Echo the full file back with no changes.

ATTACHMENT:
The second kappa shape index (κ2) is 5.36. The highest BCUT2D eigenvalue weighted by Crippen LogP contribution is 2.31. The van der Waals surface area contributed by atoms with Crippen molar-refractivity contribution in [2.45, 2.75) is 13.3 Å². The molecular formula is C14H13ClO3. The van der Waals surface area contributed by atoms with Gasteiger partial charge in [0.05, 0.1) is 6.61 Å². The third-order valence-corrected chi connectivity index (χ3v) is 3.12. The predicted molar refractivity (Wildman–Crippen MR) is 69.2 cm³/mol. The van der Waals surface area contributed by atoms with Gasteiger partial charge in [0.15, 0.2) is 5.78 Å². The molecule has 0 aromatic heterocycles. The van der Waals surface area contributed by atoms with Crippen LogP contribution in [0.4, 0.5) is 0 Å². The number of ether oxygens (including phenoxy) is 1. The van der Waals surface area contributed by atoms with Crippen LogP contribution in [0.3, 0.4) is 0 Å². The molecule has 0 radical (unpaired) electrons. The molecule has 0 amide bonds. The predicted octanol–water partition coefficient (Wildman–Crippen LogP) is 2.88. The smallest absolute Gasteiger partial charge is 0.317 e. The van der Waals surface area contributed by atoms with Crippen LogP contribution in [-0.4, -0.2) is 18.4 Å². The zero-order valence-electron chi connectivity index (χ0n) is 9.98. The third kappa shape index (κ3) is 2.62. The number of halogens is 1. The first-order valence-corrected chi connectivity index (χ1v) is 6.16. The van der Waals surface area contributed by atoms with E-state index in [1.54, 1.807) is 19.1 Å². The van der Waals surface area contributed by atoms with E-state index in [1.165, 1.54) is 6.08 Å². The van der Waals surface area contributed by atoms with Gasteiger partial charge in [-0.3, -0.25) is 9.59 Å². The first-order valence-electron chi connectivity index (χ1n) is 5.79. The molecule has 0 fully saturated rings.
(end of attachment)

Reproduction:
The second kappa shape index (κ2) is 5.36. The highest BCUT2D eigenvalue weighted by Crippen LogP contribution is 2.31. The van der Waals surface area contributed by atoms with Crippen molar-refractivity contribution in [2.45, 2.75) is 13.3 Å². The molecular formula is C14H13ClO3. The van der Waals surface area contributed by atoms with Gasteiger partial charge in [0.05, 0.1) is 6.61 Å². The third-order valence-corrected chi connectivity index (χ3v) is 3.12. The predicted molar refractivity (Wildman–Crippen MR) is 69.2 cm³/mol. The van der Waals surface area contributed by atoms with Gasteiger partial charge in [0.15, 0.2) is 5.78 Å². The molecule has 0 aromatic heterocycles. The van der Waals surface area contributed by atoms with Crippen LogP contribution in [0.4, 0.5) is 0 Å². The number of ether oxygens (including phenoxy) is 1. The van der Waals surface area contributed by atoms with Crippen LogP contribution in [0.3, 0.4) is 0 Å². The molecule has 0 radical (unpaired) electrons. The molecule has 0 amide bonds. The predicted octanol–water partition coefficient (Wildman–Crippen LogP) is 2.88. The smallest absolute Gasteiger partial charge is 0.317 e. The van der Waals surface area contributed by atoms with Crippen LogP contribution in [-0.4, -0.2) is 18.4 Å². The zero-order valence-electron chi connectivity index (χ0n) is 9.98. The third kappa shape index (κ3) is 2.62. The number of halogens is 1. The first-order valence-corrected chi connectivity index (χ1v) is 6.16. The van der Waals surface area contributed by atoms with E-state index in [1.54, 1.807) is 19.1 Å². The van der Waals surface area contributed by atoms with E-state index in [1.165, 1.54) is 6.08 Å². The van der Waals surface area contributed by atoms with Gasteiger partial charge in [-0.3, -0.25) is 9.59 Å². The first-order valence-electron chi connectivity index (χ1n) is 5.79. The molecule has 0 fully saturated rings.